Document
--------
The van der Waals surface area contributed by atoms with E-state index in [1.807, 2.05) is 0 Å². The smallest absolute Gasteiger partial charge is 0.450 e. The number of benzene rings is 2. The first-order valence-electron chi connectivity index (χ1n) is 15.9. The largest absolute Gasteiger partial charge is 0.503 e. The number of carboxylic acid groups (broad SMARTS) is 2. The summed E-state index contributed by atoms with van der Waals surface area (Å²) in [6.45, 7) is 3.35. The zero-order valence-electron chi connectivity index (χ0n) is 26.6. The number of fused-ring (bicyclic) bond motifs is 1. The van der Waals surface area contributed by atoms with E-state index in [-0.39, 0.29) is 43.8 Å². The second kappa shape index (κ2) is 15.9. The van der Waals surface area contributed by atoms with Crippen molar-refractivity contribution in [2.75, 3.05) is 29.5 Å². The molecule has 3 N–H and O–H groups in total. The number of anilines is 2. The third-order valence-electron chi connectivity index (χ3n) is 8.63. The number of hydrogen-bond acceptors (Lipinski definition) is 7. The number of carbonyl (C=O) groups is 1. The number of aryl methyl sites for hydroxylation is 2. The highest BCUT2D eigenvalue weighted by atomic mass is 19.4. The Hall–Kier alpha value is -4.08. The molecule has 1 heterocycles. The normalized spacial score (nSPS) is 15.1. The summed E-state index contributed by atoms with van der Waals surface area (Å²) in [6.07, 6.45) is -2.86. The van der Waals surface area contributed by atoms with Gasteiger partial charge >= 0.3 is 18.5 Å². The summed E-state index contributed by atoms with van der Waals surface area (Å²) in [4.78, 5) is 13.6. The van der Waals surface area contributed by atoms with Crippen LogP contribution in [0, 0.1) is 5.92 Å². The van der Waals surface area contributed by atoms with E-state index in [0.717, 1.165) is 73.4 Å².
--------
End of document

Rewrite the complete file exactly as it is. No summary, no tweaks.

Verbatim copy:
The van der Waals surface area contributed by atoms with E-state index in [1.807, 2.05) is 0 Å². The smallest absolute Gasteiger partial charge is 0.450 e. The number of benzene rings is 2. The first-order valence-electron chi connectivity index (χ1n) is 15.9. The largest absolute Gasteiger partial charge is 0.503 e. The number of carboxylic acid groups (broad SMARTS) is 2. The summed E-state index contributed by atoms with van der Waals surface area (Å²) in [6.45, 7) is 3.35. The zero-order valence-electron chi connectivity index (χ0n) is 26.6. The number of fused-ring (bicyclic) bond motifs is 1. The van der Waals surface area contributed by atoms with E-state index in [-0.39, 0.29) is 43.8 Å². The second kappa shape index (κ2) is 15.9. The van der Waals surface area contributed by atoms with Crippen molar-refractivity contribution in [2.75, 3.05) is 29.5 Å². The molecule has 3 N–H and O–H groups in total. The number of anilines is 2. The third-order valence-electron chi connectivity index (χ3n) is 8.63. The number of hydrogen-bond acceptors (Lipinski definition) is 7. The number of carbonyl (C=O) groups is 1. The number of aryl methyl sites for hydroxylation is 2. The highest BCUT2D eigenvalue weighted by atomic mass is 19.4. The Hall–Kier alpha value is -4.08. The molecule has 1 heterocycles. The normalized spacial score (nSPS) is 15.1. The summed E-state index contributed by atoms with van der Waals surface area (Å²) in [6.07, 6.45) is -2.86. The van der Waals surface area contributed by atoms with Gasteiger partial charge >= 0.3 is 18.5 Å². The summed E-state index contributed by atoms with van der Waals surface area (Å²) in [4.78, 5) is 13.6. The van der Waals surface area contributed by atoms with Crippen LogP contribution in [0, 0.1) is 5.92 Å². The van der Waals surface area contributed by atoms with E-state index in [0.717, 1.165) is 73.4 Å².